A document which is fundamental to the Local Plan is the Settlement Hierarchy paper. The fundamental principle which it lays out is that new housing should be in sustainable locations. Whilst not defining explicitly the term “sustainable” it is clear from the document that the intention is to minimise car usage by locating houses in places where there are key facilities, so reducing the need for car travel.


There can be little doubt that the world is entering a critical stage of climate change and it is incumbent on us all to reduce as much as we can our use of carbon based fuels. This must happen at every level – by individuals, local government, national government and world leaders. Everyone must make decisions to meet this end.


It is for these reasons that Greetham Parish Council made representations at the previous draft stage. We argued that the preferred site allocations, which gave significant increases to the size of Rutland’s Local Service Centres, did not meet the fundamental objective of sustainability.


We can say with some confidence that in Local Service Centres, most residents who work will use their cars to travel some distance to work and nearly all residents will use their cars to travel significant distances to shop. To put further houses in these locations is simply not a sustainable strategy.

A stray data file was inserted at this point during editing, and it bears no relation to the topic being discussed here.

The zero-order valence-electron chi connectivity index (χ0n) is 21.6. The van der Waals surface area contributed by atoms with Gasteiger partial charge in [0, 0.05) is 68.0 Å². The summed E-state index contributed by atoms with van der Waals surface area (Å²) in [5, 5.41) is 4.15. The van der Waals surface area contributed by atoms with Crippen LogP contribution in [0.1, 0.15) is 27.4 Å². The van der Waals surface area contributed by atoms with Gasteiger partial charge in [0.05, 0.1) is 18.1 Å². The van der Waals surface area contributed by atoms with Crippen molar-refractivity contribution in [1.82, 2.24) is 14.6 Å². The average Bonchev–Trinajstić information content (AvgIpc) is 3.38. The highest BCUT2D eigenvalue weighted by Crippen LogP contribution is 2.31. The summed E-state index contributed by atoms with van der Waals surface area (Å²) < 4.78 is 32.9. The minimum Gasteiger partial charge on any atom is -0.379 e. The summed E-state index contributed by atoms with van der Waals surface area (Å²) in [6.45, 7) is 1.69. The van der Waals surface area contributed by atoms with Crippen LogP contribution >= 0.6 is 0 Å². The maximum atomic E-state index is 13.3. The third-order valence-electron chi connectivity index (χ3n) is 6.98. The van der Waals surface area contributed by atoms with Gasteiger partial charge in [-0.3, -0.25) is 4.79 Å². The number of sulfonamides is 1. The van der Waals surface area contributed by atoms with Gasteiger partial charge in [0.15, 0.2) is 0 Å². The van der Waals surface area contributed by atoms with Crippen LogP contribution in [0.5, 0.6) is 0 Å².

Whilst we share concerns of many Rutlanders at the number of additional houses proposed over the plan period, we recognise that there is a national shortage of houses and they have to be allocated somewhere. The inability of young people to be able to afford starter homes is a national scandal. For those of us sitting comfortably in our homes we should think carefully about what we can do to help the situation


Our view is that locating as many houses as possible in the most sustainable location such as the St George’s Barracks Garden Village is the best way forward.


We are firmly convinced that it would be disastrous not to have an up to date Local Plan and the proposed development on SGB site is the best  ...  view the full minutes text for item 491.


The Chair adjourned the meeting at 20:26 for five minutes to allow for a comfort break.




To receive any questions submitted from Members of the Council in accordance with the provisions of Procedure Rules 30 and 30A.



i.                 Mr Cross


Would the portfolio holder for planning and development wish to comment further upon the allocation to South Kesteven of 650 houses to be developed at Quarry Farm, Little Casterton with regards the loss of such housing to our own Local Plan? This number that would be well over 25% of the proposed development at St. George’s barracks. Were Councillors involved in the making of such a decision?


Mr G Brown responded with the following: